9:09 am in Uncategorized by TomThumb
“The comfortable story of poverty allows the
majority of people to live in comfort and security,
largely unaware of the difficulties that many
others face. It neutralises our response to people
who struggle – not with criminality and anti-social
behaviour, but to cover the essentials of feeding
a family, clothing growing children and heating
homes. The comfortable myths about poverty
allow us to believe that people in poverty are
deserving of their poverty, and that it is neither
our fault nor our problem.”
The massive, destructive austerity experiment in Britain has provoked its churches to fight back against lies about poverty. A major group of British churches has come together to fight back against six myths about poverty. They aim to change the lies told about poverty and hope to upend the indifference and inaction based upon those lies.
The six lies.
- They are lazy and don’t want to work. Child poverty has been attributed to parents who do not want to work, yet evidence shows that inwork parents who are poor outnumber out of work families. The myth of multiple, successive generations who have been unemployed is disproved by statistics showing that such families never existed.
- “They” are addicted to drink and drugs. A very small fraction of benefit claimants report problems with addiction (4%). The vast majority of impoverished families spend their income on life’s necessities.
- They are not really poor; they just don’t manage their money properly. 60% surveyed agreed to this belief. Despite evidence that impoverished families concentrate on food and shelter, and lack adequate financial resources to sometimes pay for heat and electricity.
- They are falsely claiming benefits. 80% surveyed thought poor families claimed benefits fraudulently. The actual statistics show .9% for fraud. Ironically, some avoid claiming benefits which they are eligible for: 18 billion pounds of benefits go unclaimed. If only tax fraud was at .9%!
- They have an easy life. Churchgoers believed that the poor chose poverty as an easy lifestyle. Yet benefits provide less than half of what is needed to survive. When interviewed, impoverished families reported less happiness and less life satisfaction when compared to non impoverished families.
- They are responsible for the deficit. Striking, how many people believed that social welfare claimants’ benefits caused the deficit. In reality, the proportion of benefits to tax receipts has not changed over a long period of time, so no excess demand has been demonstrated. Yet because the politicians promote this idea, the public continues to believe this myth.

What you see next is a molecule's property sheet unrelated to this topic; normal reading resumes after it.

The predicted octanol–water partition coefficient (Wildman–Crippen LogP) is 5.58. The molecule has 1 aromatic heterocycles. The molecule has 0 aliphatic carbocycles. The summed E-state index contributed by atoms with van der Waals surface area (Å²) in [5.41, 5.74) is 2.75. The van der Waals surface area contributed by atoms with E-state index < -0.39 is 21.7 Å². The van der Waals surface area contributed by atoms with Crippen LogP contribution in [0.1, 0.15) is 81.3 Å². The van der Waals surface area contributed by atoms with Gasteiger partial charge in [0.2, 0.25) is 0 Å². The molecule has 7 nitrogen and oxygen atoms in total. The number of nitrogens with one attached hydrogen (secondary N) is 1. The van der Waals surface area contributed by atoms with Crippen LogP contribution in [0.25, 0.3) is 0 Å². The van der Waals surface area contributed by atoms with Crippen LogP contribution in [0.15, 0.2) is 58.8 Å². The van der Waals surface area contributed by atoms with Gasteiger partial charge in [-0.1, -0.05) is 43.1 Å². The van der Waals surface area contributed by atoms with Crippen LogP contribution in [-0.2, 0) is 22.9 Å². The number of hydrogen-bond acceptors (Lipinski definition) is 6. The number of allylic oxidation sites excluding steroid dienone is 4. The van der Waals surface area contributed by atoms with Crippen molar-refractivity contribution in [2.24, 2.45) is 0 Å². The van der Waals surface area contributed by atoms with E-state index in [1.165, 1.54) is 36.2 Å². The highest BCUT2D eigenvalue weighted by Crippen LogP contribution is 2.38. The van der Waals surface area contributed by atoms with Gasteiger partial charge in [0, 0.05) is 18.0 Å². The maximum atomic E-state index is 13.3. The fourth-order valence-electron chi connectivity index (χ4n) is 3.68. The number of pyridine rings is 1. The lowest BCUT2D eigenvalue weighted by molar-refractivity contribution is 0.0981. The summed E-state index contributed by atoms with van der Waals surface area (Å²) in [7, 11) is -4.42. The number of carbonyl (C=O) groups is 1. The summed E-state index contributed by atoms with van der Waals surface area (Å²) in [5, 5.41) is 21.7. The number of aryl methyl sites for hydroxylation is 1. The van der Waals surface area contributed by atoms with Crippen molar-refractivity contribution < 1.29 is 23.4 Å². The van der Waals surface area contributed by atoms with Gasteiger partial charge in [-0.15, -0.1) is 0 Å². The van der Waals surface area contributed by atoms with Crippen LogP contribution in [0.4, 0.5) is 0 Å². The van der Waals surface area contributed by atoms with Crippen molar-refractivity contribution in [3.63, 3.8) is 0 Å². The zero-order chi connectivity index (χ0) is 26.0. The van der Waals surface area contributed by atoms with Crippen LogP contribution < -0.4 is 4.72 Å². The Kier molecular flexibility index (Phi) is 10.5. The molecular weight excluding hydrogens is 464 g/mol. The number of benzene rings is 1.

What are the lies which Americans tell about poor Americans? How have Americans come to be ‘comfortable’ amidst a sea of unhappy, poor Americans?
[It is a fact that the number of unemployed Americans far outstrips the number of job openings. In some industries, there is a greater than 10 to one ratio of jobseekers to job openings. Unaffordable housing has added fuel to crisis levels of homelessness. In a deeply cynical act, the Sequester is set up to remove 984 billion dollars over ten years, from the American economy in planned austerity. Apparently, elites plan to use the pain of the Sequester cuts to demand further cuts to Social Security, Medicare, and Medicaid programs. This is a poverty-creating-ball which is set with momentum to keep rolling.]
I live in a rural area. Poverty is not so much hidden here as it is masked by low-wage jobs and prejudice. In the face of repeated rejection outcasts separate themselves out.
Are the comfortable myths American’s tell themselves about poverty any different from church goers in Britain?
A final quote from their study:
If our society misrepresents those who are at its margins,
blaming them for their poverty and ignoring the massive
injustices at work, then we are all set to fail. We will see
greater depths of poverty; greater suffering as children are
entrenched in circumstances which are damaging to body,
mind and soul. We will see a society which is unsustainable
and divided, where those with power or privilege are wilfully
blind to those without.